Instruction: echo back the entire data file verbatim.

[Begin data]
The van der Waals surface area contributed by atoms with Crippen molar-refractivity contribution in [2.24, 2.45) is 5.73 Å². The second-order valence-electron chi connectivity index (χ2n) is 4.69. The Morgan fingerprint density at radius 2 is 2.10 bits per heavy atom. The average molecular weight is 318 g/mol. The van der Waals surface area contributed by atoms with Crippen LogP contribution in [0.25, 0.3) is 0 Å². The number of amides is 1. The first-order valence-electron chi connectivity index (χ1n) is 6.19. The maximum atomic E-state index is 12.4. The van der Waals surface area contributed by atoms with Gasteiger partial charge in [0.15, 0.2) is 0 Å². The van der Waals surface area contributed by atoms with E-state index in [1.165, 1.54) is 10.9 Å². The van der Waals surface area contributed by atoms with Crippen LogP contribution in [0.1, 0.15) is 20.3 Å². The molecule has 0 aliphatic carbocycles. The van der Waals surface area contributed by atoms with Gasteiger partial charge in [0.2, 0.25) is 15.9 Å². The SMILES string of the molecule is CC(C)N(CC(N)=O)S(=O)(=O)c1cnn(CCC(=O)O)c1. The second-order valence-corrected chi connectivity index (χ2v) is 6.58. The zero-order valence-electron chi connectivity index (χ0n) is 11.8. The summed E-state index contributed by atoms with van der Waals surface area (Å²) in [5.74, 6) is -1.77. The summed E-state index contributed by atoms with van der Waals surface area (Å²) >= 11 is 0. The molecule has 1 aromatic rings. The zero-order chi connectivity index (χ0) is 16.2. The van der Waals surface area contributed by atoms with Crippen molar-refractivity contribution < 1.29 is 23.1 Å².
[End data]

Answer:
The van der Waals surface area contributed by atoms with Crippen molar-refractivity contribution in [2.24, 2.45) is 5.73 Å². The second-order valence-electron chi connectivity index (χ2n) is 4.69. The Morgan fingerprint density at radius 2 is 2.10 bits per heavy atom. The average molecular weight is 318 g/mol. The van der Waals surface area contributed by atoms with Crippen LogP contribution in [0.25, 0.3) is 0 Å². The number of amides is 1. The first-order valence-electron chi connectivity index (χ1n) is 6.19. The maximum atomic E-state index is 12.4. The van der Waals surface area contributed by atoms with Gasteiger partial charge in [0.15, 0.2) is 0 Å². The van der Waals surface area contributed by atoms with E-state index in [1.165, 1.54) is 10.9 Å². The van der Waals surface area contributed by atoms with Crippen LogP contribution in [0.1, 0.15) is 20.3 Å². The molecule has 0 aliphatic carbocycles. The van der Waals surface area contributed by atoms with Gasteiger partial charge in [0.2, 0.25) is 15.9 Å². The SMILES string of the molecule is CC(C)N(CC(N)=O)S(=O)(=O)c1cnn(CCC(=O)O)c1. The second-order valence-corrected chi connectivity index (χ2v) is 6.58. The zero-order valence-electron chi connectivity index (χ0n) is 11.8. The summed E-state index contributed by atoms with van der Waals surface area (Å²) in [5.74, 6) is -1.77. The summed E-state index contributed by atoms with van der Waals surface area (Å²) >= 11 is 0. The molecule has 1 aromatic rings. The zero-order chi connectivity index (χ0) is 16.2. The van der Waals surface area contributed by atoms with Crippen molar-refractivity contribution < 1.29 is 23.1 Å².